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Seeing Red : YouTube-101

Beneath the slick interface of the world’s largest video sharing service lies a trove of stories and information. On the 20th of January, members of Blank-101 brought some of these into the spotlight with YouTube-101.

The turnout was low, especially considering that the talk was about a service as widely used as YouTube. When asked if the size of the audience, that consisted of around twenty-five people, was a disappointment, Blank-101 member Anish said they had expected more people. A large chunk of the audience, he explained, would usually be from the students walking in after their 5:30 lectures. With the afternoon classes cancelled in lieu of Shashi Tharoor’s speech, attendance to their event took a hit.

The event started off with a history of YouTube and the stories of its founder. A few major YouTube channels with interesting origins were talked about. The comedy duo Smosh, for instance, were persuaded by their friends to upload a Pokémon video they’d recorded. The profane and popular Indian channel ‘BB Ki Vines’ came into existence by accident when its multi-role playing comedian Bhuvan Bam was testing out the front-camera on his new Nexus phone.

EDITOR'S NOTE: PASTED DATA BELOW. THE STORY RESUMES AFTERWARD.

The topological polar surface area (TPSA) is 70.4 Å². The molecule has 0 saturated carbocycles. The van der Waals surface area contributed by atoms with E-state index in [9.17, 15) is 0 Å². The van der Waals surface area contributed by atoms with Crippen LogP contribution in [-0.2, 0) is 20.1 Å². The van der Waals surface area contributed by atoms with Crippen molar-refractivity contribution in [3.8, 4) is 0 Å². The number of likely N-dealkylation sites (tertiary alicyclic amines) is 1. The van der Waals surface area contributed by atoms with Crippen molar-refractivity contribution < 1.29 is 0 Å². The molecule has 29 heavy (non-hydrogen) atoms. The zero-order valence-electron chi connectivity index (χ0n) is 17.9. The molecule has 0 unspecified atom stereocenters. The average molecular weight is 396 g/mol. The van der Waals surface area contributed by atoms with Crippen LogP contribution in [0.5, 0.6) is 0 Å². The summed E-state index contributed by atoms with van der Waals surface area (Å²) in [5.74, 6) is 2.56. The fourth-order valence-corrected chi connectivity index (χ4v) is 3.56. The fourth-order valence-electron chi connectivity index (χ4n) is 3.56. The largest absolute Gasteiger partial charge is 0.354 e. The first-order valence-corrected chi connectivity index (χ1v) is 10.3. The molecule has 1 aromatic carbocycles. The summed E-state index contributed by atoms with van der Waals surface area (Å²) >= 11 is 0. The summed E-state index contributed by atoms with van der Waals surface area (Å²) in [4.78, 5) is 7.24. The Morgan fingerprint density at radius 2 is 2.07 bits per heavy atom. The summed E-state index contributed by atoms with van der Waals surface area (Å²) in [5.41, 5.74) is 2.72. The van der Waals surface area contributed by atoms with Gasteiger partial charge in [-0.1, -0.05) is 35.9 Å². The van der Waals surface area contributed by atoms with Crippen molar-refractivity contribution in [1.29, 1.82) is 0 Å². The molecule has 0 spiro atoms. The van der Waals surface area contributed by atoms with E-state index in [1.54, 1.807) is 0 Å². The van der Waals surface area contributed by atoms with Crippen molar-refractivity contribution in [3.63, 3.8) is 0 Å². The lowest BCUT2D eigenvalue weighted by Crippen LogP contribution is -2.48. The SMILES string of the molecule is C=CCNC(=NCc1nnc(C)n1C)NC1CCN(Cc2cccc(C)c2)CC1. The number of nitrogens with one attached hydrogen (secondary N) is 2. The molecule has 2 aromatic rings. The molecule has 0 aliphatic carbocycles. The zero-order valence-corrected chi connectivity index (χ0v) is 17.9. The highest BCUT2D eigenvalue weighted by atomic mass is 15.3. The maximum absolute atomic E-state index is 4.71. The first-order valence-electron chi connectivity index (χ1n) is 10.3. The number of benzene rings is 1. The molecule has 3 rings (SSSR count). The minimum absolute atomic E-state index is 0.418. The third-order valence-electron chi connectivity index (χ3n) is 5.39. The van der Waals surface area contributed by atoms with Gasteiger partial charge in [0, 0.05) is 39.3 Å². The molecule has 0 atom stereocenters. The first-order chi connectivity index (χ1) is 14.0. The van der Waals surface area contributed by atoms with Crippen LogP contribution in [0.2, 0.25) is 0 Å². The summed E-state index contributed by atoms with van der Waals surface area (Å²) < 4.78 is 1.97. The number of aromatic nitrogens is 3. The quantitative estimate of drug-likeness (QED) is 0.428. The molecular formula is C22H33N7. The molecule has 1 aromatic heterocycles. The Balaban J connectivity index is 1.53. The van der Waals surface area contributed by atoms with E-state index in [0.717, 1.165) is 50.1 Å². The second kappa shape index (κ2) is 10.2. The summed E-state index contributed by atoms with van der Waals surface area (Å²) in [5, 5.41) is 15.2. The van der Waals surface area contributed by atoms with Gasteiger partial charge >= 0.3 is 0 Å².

While YouTube is just another form of entertainment for a lot of us, it is the sole source of income to many of the content providers. Like all other free services, YouTube relies on ad-revenue to sustain itself and its channels. The next speaker of the evening talked about the monetization of the channels and some of its richest YouTubers. This was followed by a coverage of YouTube’s fair-use policy.

While the presentation occasionally evoked laughs with some remarks that hit home, the event was quite unlively. A couple of the presenters seemed over-rehearsed, which seemed like delivering a memorized but insincere speech.  The audience remained passive observers with no attempts at interaction. However, a lot of interesting information was disseminated, and it served satisfactorily as the basic introduction it was meant to be.

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